Information contained in this publication is intended for informational purposes only and does not constitute legal advice or opinion, nor is it a substitute for the professional judgment of an attorney.
In Gattuso v. Harte-Hanks Shoppers, Inc., Case No. S139555 (Nov. 5, 2007), the Supreme Court of California held that employers may reimburse employees for business-related expenses pursuant to Labor Code section 2802 by paying them increased compensation, but cautioned that employers must apportion between compensation for work performed and reimbursement for business-related expenses.
Facts and Background
The employer in Gattuso, Harte-Hanks Shoppers, Inc., is a California corporation that prepares and distributes advertising booklets, including the PennySaver, and employs both inside and outside sales representatives. Outside sales representatives travel to customer locations using their own personal vehicles, and inside sales representatives primarily work at designated employer-owned locations utilizing employer-owned equipment. Harte-Hanks compensates both inside and outside sales representatives with commissions on advertising sales or a combination of base salary and commissions. With respect to the outside sales representatives, Harte-Hanks reimburses the employees for business-related travel expenses by paying increased commissions or higher base salary than the inside sales representative. The plaintiffs, a current outside sales representative and a former outside sales representative, on behalf of themselves and other Harte-Hanks outside sales representatives, brought a putative class action seeking indemnification under California Labor Code section 2802 ("Section 2802") for expenses incurred while using their personal vehicles for work. Section 2802, subdivision (a) provides: "An employer shall indemnify his or her employee for all necessary expenditures or losses incurred by the employee in direct consequence of the discharge of his or her [employment] duties ...." Subdivision (c) of Section 2802 defines "necessary expenditures or losses" to include "all reasonable costs." Harte-Hanks argued that payment of increased compensation to the outside sales representatives complied with Section 2802. The plaintiffs argued that Section 2802 requires employers to use a "correlated" business expense reimbursement method, - i.e., employers must reimburse employees for their actual business expenses on a dollar-for-dollar basis.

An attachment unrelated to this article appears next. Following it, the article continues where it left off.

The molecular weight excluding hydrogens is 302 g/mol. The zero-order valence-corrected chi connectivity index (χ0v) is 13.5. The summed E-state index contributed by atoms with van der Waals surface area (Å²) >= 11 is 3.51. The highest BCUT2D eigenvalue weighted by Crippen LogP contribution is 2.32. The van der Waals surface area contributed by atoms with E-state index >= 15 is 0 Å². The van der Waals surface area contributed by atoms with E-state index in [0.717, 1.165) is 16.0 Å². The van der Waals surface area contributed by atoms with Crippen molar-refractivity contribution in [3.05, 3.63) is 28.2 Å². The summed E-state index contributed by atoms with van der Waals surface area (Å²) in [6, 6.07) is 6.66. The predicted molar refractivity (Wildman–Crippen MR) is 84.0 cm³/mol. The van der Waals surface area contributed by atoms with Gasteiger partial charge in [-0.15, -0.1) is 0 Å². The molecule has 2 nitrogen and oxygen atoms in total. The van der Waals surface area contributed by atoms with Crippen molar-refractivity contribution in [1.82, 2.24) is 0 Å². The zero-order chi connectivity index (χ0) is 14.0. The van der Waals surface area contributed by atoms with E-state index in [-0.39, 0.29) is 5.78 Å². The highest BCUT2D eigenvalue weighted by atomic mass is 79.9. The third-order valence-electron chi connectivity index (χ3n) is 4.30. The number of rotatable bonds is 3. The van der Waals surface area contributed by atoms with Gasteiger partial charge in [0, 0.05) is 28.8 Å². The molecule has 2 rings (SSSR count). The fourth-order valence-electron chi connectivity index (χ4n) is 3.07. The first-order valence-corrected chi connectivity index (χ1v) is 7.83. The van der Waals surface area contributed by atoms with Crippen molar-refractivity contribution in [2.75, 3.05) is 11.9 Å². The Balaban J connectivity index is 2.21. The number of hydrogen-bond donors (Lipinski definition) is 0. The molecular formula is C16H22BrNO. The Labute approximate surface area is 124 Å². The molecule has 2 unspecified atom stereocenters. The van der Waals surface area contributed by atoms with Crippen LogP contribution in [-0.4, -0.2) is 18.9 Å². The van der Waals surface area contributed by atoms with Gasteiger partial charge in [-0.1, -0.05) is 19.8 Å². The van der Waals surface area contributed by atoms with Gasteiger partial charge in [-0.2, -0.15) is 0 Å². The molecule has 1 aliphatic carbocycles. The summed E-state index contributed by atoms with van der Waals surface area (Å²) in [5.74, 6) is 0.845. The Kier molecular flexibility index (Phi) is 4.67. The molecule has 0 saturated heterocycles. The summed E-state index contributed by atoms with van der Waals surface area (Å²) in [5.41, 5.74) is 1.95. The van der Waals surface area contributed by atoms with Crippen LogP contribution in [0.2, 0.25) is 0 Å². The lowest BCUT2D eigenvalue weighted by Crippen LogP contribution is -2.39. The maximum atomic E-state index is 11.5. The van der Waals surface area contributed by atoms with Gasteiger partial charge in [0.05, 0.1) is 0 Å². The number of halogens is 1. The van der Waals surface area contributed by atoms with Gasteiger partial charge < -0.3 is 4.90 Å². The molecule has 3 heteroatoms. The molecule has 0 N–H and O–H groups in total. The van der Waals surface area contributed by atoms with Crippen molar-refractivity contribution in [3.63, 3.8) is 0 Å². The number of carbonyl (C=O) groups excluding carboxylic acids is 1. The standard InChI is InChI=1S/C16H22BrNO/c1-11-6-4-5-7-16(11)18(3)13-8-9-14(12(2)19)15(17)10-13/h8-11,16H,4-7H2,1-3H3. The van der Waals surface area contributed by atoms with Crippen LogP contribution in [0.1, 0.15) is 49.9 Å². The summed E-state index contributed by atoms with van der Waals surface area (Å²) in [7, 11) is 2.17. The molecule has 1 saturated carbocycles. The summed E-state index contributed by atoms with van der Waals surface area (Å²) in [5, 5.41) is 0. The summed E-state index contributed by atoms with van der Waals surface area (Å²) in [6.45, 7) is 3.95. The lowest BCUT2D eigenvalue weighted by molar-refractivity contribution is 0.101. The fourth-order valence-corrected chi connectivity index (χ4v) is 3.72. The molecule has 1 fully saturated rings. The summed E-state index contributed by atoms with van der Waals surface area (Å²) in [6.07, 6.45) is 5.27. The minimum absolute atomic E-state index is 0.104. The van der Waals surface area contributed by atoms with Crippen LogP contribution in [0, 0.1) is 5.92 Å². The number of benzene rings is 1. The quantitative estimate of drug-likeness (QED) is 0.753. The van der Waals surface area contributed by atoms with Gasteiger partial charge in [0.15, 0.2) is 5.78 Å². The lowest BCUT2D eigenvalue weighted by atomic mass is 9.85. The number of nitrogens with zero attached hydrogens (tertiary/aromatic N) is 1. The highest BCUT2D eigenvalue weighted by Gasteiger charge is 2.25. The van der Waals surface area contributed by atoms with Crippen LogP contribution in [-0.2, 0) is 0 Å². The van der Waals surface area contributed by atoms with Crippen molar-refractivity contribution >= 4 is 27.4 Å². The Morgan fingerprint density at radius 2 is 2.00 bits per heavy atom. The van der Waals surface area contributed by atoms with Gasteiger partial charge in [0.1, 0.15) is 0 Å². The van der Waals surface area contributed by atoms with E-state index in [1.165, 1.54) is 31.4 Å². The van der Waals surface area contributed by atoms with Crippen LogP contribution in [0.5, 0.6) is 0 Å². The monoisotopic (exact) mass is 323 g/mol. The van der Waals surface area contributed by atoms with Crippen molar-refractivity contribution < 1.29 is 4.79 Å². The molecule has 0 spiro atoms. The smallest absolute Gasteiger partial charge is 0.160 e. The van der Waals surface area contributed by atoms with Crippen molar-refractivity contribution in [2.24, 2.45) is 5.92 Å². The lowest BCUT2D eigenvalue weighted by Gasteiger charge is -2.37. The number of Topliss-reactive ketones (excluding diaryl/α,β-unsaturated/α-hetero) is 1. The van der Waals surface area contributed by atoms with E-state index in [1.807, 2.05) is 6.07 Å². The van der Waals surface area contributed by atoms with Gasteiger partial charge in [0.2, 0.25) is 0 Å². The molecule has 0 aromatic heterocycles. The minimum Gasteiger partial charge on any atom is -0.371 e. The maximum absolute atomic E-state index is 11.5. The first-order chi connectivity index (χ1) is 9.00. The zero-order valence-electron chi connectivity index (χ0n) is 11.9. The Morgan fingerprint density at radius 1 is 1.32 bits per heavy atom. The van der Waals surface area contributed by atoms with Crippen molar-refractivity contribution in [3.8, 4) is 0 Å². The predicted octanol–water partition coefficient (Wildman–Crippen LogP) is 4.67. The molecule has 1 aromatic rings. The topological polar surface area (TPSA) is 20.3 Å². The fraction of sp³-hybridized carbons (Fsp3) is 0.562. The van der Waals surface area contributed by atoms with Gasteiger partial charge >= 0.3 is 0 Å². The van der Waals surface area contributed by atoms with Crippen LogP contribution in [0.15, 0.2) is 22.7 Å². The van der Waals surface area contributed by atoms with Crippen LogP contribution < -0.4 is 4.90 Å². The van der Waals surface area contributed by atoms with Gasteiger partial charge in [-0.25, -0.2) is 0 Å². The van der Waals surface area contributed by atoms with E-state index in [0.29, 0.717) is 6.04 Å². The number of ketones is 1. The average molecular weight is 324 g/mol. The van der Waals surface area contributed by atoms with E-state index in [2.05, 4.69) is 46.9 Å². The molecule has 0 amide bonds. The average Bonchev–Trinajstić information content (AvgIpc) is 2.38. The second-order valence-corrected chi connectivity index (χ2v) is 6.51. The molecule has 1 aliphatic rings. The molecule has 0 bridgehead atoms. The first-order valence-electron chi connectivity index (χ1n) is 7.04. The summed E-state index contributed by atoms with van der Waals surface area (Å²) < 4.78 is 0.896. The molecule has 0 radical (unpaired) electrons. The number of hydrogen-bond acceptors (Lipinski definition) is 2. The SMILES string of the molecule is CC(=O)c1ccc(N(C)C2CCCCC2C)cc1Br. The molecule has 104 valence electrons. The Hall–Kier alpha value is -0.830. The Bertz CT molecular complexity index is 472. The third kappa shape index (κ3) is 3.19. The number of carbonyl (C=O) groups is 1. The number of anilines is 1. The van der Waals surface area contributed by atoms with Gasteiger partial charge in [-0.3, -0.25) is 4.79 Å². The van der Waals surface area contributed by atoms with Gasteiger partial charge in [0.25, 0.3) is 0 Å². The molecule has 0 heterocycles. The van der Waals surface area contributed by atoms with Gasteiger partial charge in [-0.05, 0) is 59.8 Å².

California Supreme Court's Analysis
The Supreme Court identified several valid methods an employer may use to reimburse its employees for business expenses. The "actual expense" method requires employees to keep detailed records of all expenses incurred and submit records to the employer for reimbursement. Although this method is likely the most accurate way to reimburse employees, it also is the most time-consuming and administratively burdensome for both employers and employees, as employees must keep detailed records of all costs associated with operating an automobile, including mileage, fuel, insurance, repairs, maintenance, registration and depreciation. Employees must also keep track of what expenses were incurred as a direct result of the performance of their jobs. Once employees submit this information and records to the employer, the employer must then determine which incurred expenses were necessary to the employees' performance of their jobs.
Another reimbursement method that the Supreme Court discusses is the "mileage reimbursement" method. Under this method, employees must only keep track of mileage for business travel, and the employer then multiplies the number of miles driven by the Internal Revenue Service (IRS) mileage rate, which takes into account such factors as fuel, maintenance, repairs and depreciation. The IRS mileage rate is widely accepted and used for this method. This mileage reimbursement method is inherently less accurate than the actual expense method, as approximations as opposed to actual incurred expenses are used to determine the amount of reimbursement.